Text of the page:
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Alcohol

Updated Monday, 26th September 2005

Why does alcohol do what it does to us?

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Alcohol is a social drug. It can make a person the ’life and soul’ of the party or may make them sad and withdrawn. It intoxicates, causing slurred speech and difficulty in walking.

Alcohol [Image: skycaptaintwo under CC-BY-NC licence] Creative commons image Icon skycaptaintwo via Flickr under Creative-Commons license
Alcohol [Image: skycaptaintwo under CC-BY-NC licence]

Physiologically it acts as a depressant, freeing parts of the brain’s cortex from inhibitory controls, by influencing the firing and voltage of nerve cells.

The name for the alcohol molecule is ethanol, or ethyl alcohol. Ethanol is made up of hydrogen, carbon and oxygen atoms. Unlike most food, the body absorbs ethanol directly through the stomach walls and small intestines.

This may take anything from thirty minutes to two hours, depending on the amount of ethanol, its concentration and the nature of any food eaten before or during its absorption.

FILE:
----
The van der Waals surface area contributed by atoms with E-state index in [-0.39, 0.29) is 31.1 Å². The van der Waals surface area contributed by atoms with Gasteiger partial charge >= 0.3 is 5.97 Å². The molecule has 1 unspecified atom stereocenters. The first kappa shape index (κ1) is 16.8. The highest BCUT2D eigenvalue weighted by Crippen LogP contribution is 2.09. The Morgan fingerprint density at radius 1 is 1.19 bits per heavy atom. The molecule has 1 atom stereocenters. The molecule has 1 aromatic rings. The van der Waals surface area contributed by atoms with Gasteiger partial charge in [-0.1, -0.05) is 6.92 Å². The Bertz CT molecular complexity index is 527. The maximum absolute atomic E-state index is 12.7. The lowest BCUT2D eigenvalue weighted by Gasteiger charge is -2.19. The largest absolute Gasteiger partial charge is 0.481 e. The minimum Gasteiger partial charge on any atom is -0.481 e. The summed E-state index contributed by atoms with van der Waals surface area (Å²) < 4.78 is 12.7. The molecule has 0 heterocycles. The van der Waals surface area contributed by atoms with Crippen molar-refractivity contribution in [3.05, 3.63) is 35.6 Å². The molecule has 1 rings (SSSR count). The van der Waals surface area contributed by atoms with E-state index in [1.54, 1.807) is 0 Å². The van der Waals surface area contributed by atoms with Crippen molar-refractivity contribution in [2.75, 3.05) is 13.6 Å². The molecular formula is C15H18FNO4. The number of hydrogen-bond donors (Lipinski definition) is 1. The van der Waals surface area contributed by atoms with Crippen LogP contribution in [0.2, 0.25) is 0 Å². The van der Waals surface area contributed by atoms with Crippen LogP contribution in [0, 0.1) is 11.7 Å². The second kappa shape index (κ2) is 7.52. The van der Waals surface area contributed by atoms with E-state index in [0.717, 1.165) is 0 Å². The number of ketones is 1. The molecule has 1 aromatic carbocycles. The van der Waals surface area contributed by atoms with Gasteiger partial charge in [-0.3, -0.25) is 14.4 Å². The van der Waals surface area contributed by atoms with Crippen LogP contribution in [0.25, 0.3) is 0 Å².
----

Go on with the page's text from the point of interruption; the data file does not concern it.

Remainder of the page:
Ethanol is then carried through the body to the liver, where it reacts with oxygen to create acetic acid.

An excessive intake of ethanol has a damaging effect on health, with prolonged excessive consumption leading to alcoholic hepatitis and cirrhosis of the liver.

There is a belief nowadays that alcohol in moderate amounts exerts a protective effect against chronic heart disease.

Take It Further

You can learn how the senses interact with the environment in the Open University course Signals and Perception: The Science of the Senses.

 

 

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